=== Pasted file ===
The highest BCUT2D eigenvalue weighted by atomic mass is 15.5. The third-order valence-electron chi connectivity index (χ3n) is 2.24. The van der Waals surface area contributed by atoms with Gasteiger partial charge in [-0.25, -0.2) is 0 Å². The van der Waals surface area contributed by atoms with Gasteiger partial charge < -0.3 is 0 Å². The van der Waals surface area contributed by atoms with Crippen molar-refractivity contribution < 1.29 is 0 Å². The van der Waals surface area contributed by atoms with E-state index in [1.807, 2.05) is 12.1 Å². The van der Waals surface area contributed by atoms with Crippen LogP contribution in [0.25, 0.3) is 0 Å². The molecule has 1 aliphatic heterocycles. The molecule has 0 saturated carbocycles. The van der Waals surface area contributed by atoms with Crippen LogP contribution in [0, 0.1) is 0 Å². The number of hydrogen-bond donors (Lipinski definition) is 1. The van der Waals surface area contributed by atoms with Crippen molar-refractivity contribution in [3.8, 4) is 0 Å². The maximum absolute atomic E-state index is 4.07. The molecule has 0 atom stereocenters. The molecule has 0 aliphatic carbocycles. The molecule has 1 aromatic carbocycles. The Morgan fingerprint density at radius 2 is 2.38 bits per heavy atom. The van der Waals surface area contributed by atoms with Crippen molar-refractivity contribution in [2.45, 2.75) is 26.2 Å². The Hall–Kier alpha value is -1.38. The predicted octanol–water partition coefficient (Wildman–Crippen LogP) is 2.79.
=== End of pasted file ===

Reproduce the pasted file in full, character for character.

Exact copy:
The highest BCUT2D eigenvalue weighted by atomic mass is 15.5. The third-order valence-electron chi connectivity index (χ3n) is 2.24. The van der Waals surface area contributed by atoms with Gasteiger partial charge in [-0.25, -0.2) is 0 Å². The van der Waals surface area contributed by atoms with Gasteiger partial charge < -0.3 is 0 Å². The van der Waals surface area contributed by atoms with Crippen molar-refractivity contribution < 1.29 is 0 Å². The van der Waals surface area contributed by atoms with E-state index in [1.807, 2.05) is 12.1 Å². The van der Waals surface area contributed by atoms with Crippen LogP contribution in [0.25, 0.3) is 0 Å². The molecule has 1 aliphatic heterocycles. The molecule has 0 saturated carbocycles. The van der Waals surface area contributed by atoms with Crippen LogP contribution in [0, 0.1) is 0 Å². The number of hydrogen-bond donors (Lipinski definition) is 1. The van der Waals surface area contributed by atoms with Crippen molar-refractivity contribution in [3.8, 4) is 0 Å². The maximum absolute atomic E-state index is 4.07. The molecule has 0 atom stereocenters. The molecule has 0 aliphatic carbocycles. The molecule has 1 aromatic carbocycles. The Morgan fingerprint density at radius 2 is 2.38 bits per heavy atom. The van der Waals surface area contributed by atoms with Crippen molar-refractivity contribution in [2.45, 2.75) is 26.2 Å². The Hall–Kier alpha value is -1.38. The predicted octanol–water partition coefficient (Wildman–Crippen LogP) is 2.79.